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The Shivaratri Hunter Story

 

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“I, too, shall come at dawn,” replied the big buck, “for I am the leader of the herd and they all look to me for direction. I am the one who teaches them ev­ery­thing. Now I must return and put one of my kinsmen in my place and see to it that everyone is taken care of, particularly all the young. Then, I will cer­tainly return here at dawn and you can have this body for your meal. I shall take this oath: May I get on my head the suffering that befalls the sinner who sleeps after sunrise or the grief that visits a Vishnu follower who slanders a worshipper of Shiva, or a Shiva follower who slanders a devotee of Vishnu, or one who does not worship at all. The huntsman felt that the oath was sufficiently binding and let him go.

The fourth quarter too came on and was about to end. He continued his un­planned vigil and fast, softly humming the melodies to himself of the devotional songs to the Lord, which were wafting in to his forest hideaway from the tem­ple some miles away. And thus, quite involuntarily, he was doing the puja that mil­lions were engaging in voluntarily that night. Now, the clouds on the eastern horizon were becoming fringed with golden splendor and dawn was about to break. There was still a vestige of desire left in the huntsman’s heart, when yet a fourth deer presented itself. As he fitted his arrow to his bow, the deer looked up with a benign smile on its face, and in a totally unfearful voice blessed the hunts­man that he have a long and happy life. And the deer also assured the huntsman that he need have no feelings of remorse in killing her and eating her flesh, be­cause she freely offered herself to him as a sacrifice and gift on this holy occa­sion, and no sin would come on him. Having said this, she kneeled down and low­ered her head and made herself ready to receive the arrow.

Just then the first deer bounded in, having returned after giving birth to her baby, and cried out, “No, don’t shoot her! I have given my word to return and offer myself to your arrow. Please spare her. She is pure and innocent. Here, shoot me instead!” Then the second deer came and said, “My sister here has just given birth. Her baby will never know her mother. Mine are old enough to fend for themselves; please take me!” Then the buck darted in and with his big body put himself in front of the other three, saying, “My time is naturally coming to an end. These are all helpless creatures who don’t deserve to die, but I have fought many a battle and have lived a full life and my body is filled with strong muscle and plenty of fat to make many full meals for you and your family. Please shoot me and let these consorts of mine go. Or, if you must take them, then at least shoot me first,” prayed the big male.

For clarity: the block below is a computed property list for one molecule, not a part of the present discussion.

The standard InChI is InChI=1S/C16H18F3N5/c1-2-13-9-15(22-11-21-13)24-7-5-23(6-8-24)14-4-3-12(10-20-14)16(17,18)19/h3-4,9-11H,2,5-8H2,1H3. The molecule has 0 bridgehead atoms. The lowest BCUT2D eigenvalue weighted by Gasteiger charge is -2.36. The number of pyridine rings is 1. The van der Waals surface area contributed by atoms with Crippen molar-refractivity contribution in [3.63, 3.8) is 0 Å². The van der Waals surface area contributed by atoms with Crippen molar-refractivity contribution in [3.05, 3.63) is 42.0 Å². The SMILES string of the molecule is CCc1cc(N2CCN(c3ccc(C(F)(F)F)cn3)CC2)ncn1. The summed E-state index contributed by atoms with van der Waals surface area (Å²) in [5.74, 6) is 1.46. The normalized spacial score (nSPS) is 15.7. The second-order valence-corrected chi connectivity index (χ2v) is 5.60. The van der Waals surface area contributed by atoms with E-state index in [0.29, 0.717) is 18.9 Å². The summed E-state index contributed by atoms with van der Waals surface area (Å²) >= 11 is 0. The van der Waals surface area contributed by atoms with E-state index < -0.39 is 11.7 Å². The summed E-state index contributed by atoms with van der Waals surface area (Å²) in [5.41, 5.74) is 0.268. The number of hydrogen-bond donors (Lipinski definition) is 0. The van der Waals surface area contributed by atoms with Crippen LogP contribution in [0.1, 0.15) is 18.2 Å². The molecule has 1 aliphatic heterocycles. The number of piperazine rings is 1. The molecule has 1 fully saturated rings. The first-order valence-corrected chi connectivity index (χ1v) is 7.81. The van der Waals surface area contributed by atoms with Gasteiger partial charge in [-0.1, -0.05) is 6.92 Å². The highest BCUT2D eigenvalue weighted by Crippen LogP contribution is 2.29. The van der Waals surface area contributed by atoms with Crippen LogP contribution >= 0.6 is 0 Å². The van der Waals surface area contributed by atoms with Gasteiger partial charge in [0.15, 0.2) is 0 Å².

All of them were now standing by the shivalingam under the sacred bilva tree, waiting peacefully for the huntsman’s decision. The huntsman shed tears of re­pen­tance. He condemned himself for his wickedness and fell at the feet of the amazed deers. “Dear brother! Dearest sisters! Please forgive me!” he ex­claimed, “You have saved me! You have wiped away my ignorance and sin. I take this oath in your presence,” he said, breaking his bow, “I will never kill again!”

Then he heard a voice from heaven proclaim: “O huntsman! You have become pure by repentance and renunciation and the faith you placed in the sincere vows of these sacred deers. You have fasted, you have observed vigil on this holy day of shivaratri, you have placed bilva leaves on the lingam, you have granted a lease of life to these animals. Now, I bless you with my grace and I confer a boon on you that when you leave this form you will be forever re­membered, for you will shine as a great star in the sky, so that all men will know of your virtues.”

Then a brilliant inner light flooded his being. Overwhelmed by the radiance, he sat down in front of the lingam under the bilva tree to contemplate that glo­rious light. And it was there, that some devotees returning to their homes from their all-night shivaratri vigil, found him, utterly still, totally absorbed within himself. A luminous glow surrounded him, as he sat there. Quickly the word went out that a great mahatma, disguised in the simple dress of a low-caste hunter, had come into the area and was meditating at the site of the bilva tree and the shivalingam in the forest. The townspeople came with offerings of fruit and articles of wor­ship, and did everything possible to make this high-souled sage feel welcome and stay among them.

He remained there and was looked after and revered for the remainder of his life. When he left his body he rose to the heavens to shine as a great star, sur­rounded by the four deer, who also shone as stars. Together they make up the center cluster of a mighty constellation in the skies, And even today in the February sky, we can see them as the beautiful constellation of Orion, looking down upon all mankind, exhorting them to pity, to peacefulness and compas­sion, to keeping the plighted word, and to worship God, knowingly or unknow­ingly, with whatever one is engaged in doing.

 Swami says, “My grace comes like a flash. You must always be ready. When you least expect, I act.” In the case of this low huntsman, the seeds had been planted and tended. When the preparation for his transformation was complete, the divinity made its move, and quite unexpectiedly grace descended. And so, this seemingly ordinary man was elevated to the highest. Through his story, we can be inspired to live the univer­sal message of nonviolence and love for all beings.

-   Al Drucker, May 27, 1990

 
     
 
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